Running a business isn’t easy, but none of this is meant to be scary. It is just meant to make a new author think about his or her approach in the journey to become the next bestseller. Be sure to check back for part 2 of “Setting Realistic Goals” next week when I’ll discuss setting realistic expectations and how your mindset can make all the difference with how far your book goes.

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13 Comments

  1. Thanks, AJ, some sound and reasoned advice on self-publishing as a business and marketing your book.

    …and Some Useful Information From an Author Solutions Service

  2. Just in insight I needed to hear…realistic goals are always the center of any plan! Looking forward to Pt. 2…

  3. I understand what it means to walk blind. Thanks for simple advice in making my direction clear. I look forward to reading your future comments.

  4. Bev Bevan

    I would say the first step is to take an objective look at your product. Is it as good as it could be? Is the spelling nd grammar correct? is the layout and cover right for the book?

  5. JENNIFER E. TROTMAN

    Hi AJ,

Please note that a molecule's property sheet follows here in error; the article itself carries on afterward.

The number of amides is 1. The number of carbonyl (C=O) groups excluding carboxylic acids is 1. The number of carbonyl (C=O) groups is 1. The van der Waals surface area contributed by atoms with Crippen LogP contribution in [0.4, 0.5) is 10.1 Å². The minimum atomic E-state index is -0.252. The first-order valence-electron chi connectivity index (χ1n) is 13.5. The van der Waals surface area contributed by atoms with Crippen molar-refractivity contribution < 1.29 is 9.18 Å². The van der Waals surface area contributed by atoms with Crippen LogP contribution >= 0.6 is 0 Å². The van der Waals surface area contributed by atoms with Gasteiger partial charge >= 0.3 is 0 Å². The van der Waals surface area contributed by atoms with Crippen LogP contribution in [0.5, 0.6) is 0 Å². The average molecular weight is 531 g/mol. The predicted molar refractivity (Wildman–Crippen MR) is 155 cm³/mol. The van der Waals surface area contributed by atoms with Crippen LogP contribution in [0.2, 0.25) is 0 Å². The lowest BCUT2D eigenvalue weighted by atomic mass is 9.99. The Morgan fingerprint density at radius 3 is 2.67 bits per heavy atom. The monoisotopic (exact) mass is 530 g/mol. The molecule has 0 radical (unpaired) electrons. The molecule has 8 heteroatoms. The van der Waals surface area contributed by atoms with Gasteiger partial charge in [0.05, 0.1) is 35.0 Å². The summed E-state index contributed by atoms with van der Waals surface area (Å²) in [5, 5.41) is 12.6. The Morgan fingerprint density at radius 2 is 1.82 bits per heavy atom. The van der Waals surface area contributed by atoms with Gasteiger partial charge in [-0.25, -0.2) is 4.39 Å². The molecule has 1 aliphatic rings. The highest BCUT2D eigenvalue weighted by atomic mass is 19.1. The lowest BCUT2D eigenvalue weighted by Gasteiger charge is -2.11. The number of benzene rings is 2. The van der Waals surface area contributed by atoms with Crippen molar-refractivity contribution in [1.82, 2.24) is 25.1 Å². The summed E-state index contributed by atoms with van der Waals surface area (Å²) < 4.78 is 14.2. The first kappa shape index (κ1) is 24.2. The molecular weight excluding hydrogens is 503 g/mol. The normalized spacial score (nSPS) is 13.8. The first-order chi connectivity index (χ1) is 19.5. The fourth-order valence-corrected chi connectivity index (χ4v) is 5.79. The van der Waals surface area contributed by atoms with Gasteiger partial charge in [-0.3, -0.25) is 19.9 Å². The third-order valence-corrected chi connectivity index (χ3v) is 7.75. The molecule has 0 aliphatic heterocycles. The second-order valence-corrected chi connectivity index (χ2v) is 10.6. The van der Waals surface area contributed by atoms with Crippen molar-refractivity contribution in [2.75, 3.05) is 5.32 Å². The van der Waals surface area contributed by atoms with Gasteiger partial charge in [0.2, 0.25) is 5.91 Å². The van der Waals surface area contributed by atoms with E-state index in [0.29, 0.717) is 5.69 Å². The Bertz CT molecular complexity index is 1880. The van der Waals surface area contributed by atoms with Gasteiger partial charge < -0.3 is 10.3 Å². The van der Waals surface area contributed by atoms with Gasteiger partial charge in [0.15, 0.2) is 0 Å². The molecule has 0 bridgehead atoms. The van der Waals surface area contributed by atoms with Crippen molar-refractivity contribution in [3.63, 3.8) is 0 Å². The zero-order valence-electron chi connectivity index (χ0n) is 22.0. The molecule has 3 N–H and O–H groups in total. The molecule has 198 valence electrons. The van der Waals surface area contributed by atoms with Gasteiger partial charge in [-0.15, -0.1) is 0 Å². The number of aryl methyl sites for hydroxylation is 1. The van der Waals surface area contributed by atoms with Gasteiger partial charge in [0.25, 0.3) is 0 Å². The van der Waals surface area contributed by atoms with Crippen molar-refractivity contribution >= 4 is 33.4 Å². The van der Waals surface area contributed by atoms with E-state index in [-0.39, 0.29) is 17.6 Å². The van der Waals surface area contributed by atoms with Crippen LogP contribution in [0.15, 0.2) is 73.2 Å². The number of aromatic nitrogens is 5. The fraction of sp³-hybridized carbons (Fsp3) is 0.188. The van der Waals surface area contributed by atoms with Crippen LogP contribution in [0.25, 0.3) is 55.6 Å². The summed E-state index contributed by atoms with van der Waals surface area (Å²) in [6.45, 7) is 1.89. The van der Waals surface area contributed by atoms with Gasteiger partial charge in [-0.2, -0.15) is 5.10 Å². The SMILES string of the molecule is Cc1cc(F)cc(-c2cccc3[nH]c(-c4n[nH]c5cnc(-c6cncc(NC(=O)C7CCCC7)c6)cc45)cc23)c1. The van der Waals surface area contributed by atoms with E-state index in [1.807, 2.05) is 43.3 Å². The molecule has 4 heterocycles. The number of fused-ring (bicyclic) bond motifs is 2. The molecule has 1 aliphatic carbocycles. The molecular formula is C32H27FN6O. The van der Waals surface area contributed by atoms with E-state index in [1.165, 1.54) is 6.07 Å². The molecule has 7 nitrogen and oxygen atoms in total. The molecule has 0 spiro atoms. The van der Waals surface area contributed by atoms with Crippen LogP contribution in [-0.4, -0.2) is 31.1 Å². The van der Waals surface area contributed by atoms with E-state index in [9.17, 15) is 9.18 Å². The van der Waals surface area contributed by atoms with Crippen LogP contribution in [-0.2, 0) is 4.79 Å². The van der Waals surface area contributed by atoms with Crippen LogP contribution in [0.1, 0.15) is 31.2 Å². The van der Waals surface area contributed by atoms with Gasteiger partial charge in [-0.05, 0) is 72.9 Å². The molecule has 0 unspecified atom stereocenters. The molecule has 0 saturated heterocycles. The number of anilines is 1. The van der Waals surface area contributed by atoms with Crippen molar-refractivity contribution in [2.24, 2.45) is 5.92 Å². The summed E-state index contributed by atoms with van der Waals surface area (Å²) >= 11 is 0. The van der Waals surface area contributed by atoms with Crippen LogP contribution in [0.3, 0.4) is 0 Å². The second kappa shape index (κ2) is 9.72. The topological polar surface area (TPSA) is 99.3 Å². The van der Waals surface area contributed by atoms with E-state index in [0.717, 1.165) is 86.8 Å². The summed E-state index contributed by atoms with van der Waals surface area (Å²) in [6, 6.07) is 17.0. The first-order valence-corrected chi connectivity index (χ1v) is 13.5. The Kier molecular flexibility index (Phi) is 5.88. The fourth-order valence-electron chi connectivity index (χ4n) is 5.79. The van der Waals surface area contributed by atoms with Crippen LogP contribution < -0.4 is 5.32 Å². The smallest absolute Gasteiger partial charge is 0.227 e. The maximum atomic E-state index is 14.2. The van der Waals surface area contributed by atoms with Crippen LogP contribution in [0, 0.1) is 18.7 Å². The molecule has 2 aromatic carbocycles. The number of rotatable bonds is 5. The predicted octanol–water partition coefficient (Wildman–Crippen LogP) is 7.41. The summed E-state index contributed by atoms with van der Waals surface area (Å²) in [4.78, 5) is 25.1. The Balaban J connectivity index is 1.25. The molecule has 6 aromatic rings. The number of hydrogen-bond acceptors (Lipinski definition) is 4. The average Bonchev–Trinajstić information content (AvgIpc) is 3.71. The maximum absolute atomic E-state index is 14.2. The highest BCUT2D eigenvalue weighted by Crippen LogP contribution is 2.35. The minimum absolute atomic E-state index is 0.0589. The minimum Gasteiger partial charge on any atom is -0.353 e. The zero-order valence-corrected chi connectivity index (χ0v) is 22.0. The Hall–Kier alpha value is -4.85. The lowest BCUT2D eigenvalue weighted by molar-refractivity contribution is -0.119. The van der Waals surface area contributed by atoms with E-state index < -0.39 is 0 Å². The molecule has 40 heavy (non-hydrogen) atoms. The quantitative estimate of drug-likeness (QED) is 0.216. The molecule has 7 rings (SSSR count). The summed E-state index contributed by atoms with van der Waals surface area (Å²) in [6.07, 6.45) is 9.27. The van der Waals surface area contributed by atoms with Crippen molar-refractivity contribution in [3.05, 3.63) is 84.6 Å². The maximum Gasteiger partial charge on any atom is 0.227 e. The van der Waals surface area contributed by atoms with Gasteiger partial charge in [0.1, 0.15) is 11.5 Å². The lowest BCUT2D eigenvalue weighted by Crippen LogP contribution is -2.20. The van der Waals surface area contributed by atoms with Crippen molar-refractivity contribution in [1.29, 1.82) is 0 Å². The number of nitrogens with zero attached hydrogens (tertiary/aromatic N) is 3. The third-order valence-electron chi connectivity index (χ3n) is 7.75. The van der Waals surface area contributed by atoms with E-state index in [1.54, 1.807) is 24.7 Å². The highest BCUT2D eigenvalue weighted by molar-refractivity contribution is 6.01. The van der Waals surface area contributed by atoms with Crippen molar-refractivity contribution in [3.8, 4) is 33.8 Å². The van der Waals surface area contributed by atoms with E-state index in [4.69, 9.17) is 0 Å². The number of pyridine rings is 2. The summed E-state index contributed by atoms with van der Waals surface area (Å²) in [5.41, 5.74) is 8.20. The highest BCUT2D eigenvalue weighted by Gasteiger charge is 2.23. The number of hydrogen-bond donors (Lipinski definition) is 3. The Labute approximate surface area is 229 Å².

Greetings! The type of information you have provided is considered to be sound business advice. The DIY TIPS, coupled with the strength of the LULU Support Team will give to any new Author a drive to succeed.
    Thank You! Continue your good work!

    Sincerely,

    Jennifer E. Trotman Smith

  6. Hi AJ,
    This was a good article. Could you also address how to get your books into the Libraries? I have been met with much resistance because the libraries do not want to add titles that are self published. Please give us hints on how to overcome this.
    Thanks,
    Craig

  7. Laura Jones

    I was able to get my book into the Fairfax County Library by providing them with 5 copies. In these tight budget times, they were happy to get it. The library has a system for this and the information was available at the branch.

  8. Good business article. Writing a book is one thing,getting it circulated is another. Tips on libaries, contact the main libary in the area you wish to target, in other words start at the top.

  9. It’s a good article.give me some help.

  10. This is a great article. You are absolutely right. You have to treat yourself as a business. It all about the mindset and setting real attainable goals to reach. Thanks,this was a very inspirational post.

  11. I like this article!

    I realize that marketing is now my biggest project- I’ll have to GO TO TOWN and follow AJ’s advice!

    Thanks for the tips!
    J

  12. It’s useful,thanks for the Author

  13. As a blog owner. Do you feel like having a web-site
    or even website is realistic? Also how would you get visitors to check out your
    site?